Source: Dan Hawkes
Studying a microbial community population (as opposed to an individual microbe) raises problems for metagenomics. The challenges of assembling genes and genomic fragments into meaningful sequence information for an unknown collection of microbes has been likened to putting together a jigsaw puzzle without knowing what the final picture should look like, or even if you have all the pieces.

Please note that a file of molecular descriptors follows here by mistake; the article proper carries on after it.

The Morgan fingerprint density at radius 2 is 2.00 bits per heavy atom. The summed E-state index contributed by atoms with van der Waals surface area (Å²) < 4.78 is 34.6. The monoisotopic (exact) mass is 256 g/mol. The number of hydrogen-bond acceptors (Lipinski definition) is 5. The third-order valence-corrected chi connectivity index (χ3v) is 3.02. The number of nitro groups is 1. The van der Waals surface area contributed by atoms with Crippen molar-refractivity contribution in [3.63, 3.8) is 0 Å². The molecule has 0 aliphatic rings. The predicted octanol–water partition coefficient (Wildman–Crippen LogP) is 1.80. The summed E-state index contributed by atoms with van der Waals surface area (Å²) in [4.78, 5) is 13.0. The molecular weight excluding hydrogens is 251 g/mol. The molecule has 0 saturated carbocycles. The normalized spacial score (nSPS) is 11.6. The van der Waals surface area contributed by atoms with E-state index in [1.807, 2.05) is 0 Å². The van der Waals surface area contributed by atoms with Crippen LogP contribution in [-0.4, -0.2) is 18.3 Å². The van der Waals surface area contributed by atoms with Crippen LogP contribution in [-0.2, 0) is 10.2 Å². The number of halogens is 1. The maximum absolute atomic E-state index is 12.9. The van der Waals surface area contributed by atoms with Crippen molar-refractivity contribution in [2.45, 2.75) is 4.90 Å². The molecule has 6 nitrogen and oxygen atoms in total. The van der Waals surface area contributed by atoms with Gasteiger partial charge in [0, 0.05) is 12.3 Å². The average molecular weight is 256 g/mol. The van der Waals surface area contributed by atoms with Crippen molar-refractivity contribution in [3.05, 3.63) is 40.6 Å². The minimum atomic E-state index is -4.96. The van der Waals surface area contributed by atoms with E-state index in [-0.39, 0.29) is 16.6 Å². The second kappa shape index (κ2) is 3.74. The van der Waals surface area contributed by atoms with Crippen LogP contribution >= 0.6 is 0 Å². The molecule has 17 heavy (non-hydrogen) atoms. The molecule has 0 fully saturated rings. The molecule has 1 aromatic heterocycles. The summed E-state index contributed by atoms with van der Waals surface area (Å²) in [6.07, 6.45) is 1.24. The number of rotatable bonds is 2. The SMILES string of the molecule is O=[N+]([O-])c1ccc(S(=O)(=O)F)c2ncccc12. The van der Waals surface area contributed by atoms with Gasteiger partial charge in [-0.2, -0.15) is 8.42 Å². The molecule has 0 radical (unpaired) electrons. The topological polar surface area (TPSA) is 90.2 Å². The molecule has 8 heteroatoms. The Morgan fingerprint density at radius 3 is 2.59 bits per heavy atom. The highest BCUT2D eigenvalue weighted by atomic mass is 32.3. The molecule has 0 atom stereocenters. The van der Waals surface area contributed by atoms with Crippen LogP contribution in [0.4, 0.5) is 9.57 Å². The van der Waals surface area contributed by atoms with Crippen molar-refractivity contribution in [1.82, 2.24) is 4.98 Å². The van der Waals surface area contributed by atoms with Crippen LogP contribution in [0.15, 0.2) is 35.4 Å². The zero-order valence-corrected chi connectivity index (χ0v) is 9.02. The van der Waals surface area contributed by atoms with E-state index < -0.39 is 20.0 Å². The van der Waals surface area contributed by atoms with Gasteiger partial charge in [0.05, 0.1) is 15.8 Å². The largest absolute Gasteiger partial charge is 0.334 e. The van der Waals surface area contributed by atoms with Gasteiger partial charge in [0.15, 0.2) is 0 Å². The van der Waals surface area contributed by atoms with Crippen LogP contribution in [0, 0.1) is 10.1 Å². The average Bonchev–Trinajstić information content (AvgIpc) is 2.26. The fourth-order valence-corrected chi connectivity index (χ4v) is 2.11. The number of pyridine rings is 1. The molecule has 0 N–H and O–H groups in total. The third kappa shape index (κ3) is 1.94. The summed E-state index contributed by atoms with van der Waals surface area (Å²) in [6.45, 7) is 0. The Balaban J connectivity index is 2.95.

In a study published on the cover of the April 2015 edition of Genome Research, a team of DOE JGI and Berkeley Lab researchers (including ESD’s Jill Banfield) compared two ways of using the next generation Illumina genomic sequencing machines, one of which—TruSeq Synthetic Long-Reads—produced significantly longer reads than the other. Such a finding could mean closing some of the gaps in microbial identification that exists now.